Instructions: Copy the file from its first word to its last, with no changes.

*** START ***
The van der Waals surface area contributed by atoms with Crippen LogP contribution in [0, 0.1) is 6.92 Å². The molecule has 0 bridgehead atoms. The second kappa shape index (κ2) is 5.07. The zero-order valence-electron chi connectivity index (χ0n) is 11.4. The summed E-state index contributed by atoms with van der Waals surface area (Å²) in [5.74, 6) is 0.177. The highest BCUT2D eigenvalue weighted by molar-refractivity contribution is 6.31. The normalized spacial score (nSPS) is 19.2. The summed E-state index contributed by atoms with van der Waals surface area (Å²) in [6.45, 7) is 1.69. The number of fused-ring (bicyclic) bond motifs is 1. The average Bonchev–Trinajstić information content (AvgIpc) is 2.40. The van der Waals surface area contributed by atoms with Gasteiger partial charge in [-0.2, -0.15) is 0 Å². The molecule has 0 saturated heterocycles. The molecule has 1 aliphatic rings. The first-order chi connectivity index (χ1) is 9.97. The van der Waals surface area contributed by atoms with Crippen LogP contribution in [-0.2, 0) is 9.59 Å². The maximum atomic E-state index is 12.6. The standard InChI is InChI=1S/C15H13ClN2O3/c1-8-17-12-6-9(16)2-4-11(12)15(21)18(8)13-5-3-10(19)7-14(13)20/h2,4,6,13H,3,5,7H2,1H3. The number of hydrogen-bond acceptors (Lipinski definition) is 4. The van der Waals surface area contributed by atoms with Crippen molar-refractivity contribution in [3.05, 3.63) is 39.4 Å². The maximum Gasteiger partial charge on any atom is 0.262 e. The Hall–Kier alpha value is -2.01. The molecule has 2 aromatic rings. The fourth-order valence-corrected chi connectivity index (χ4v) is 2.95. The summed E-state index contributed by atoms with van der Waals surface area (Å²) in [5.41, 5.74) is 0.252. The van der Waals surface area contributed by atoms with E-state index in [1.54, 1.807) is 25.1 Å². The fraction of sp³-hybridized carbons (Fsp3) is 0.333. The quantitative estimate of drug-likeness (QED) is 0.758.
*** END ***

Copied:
The van der Waals surface area contributed by atoms with Crippen LogP contribution in [0, 0.1) is 6.92 Å². The molecule has 0 bridgehead atoms. The second kappa shape index (κ2) is 5.07. The zero-order valence-electron chi connectivity index (χ0n) is 11.4. The summed E-state index contributed by atoms with van der Waals surface area (Å²) in [5.74, 6) is 0.177. The highest BCUT2D eigenvalue weighted by molar-refractivity contribution is 6.31. The normalized spacial score (nSPS) is 19.2. The summed E-state index contributed by atoms with van der Waals surface area (Å²) in [6.45, 7) is 1.69. The number of fused-ring (bicyclic) bond motifs is 1. The average Bonchev–Trinajstić information content (AvgIpc) is 2.40. The van der Waals surface area contributed by atoms with Gasteiger partial charge in [-0.2, -0.15) is 0 Å². The molecule has 0 saturated heterocycles. The molecule has 1 aliphatic rings. The first-order chi connectivity index (χ1) is 9.97. The van der Waals surface area contributed by atoms with Crippen LogP contribution in [-0.2, 0) is 9.59 Å². The maximum atomic E-state index is 12.6. The standard InChI is InChI=1S/C15H13ClN2O3/c1-8-17-12-6-9(16)2-4-11(12)15(21)18(8)13-5-3-10(19)7-14(13)20/h2,4,6,13H,3,5,7H2,1H3. The number of hydrogen-bond acceptors (Lipinski definition) is 4. The van der Waals surface area contributed by atoms with Crippen molar-refractivity contribution in [3.05, 3.63) is 39.4 Å². The maximum Gasteiger partial charge on any atom is 0.262 e. The Hall–Kier alpha value is -2.01. The molecule has 2 aromatic rings. The fourth-order valence-corrected chi connectivity index (χ4v) is 2.95. The summed E-state index contributed by atoms with van der Waals surface area (Å²) in [5.41, 5.74) is 0.252. The van der Waals surface area contributed by atoms with E-state index in [1.54, 1.807) is 25.1 Å². The fraction of sp³-hybridized carbons (Fsp3) is 0.333. The quantitative estimate of drug-likeness (QED) is 0.758.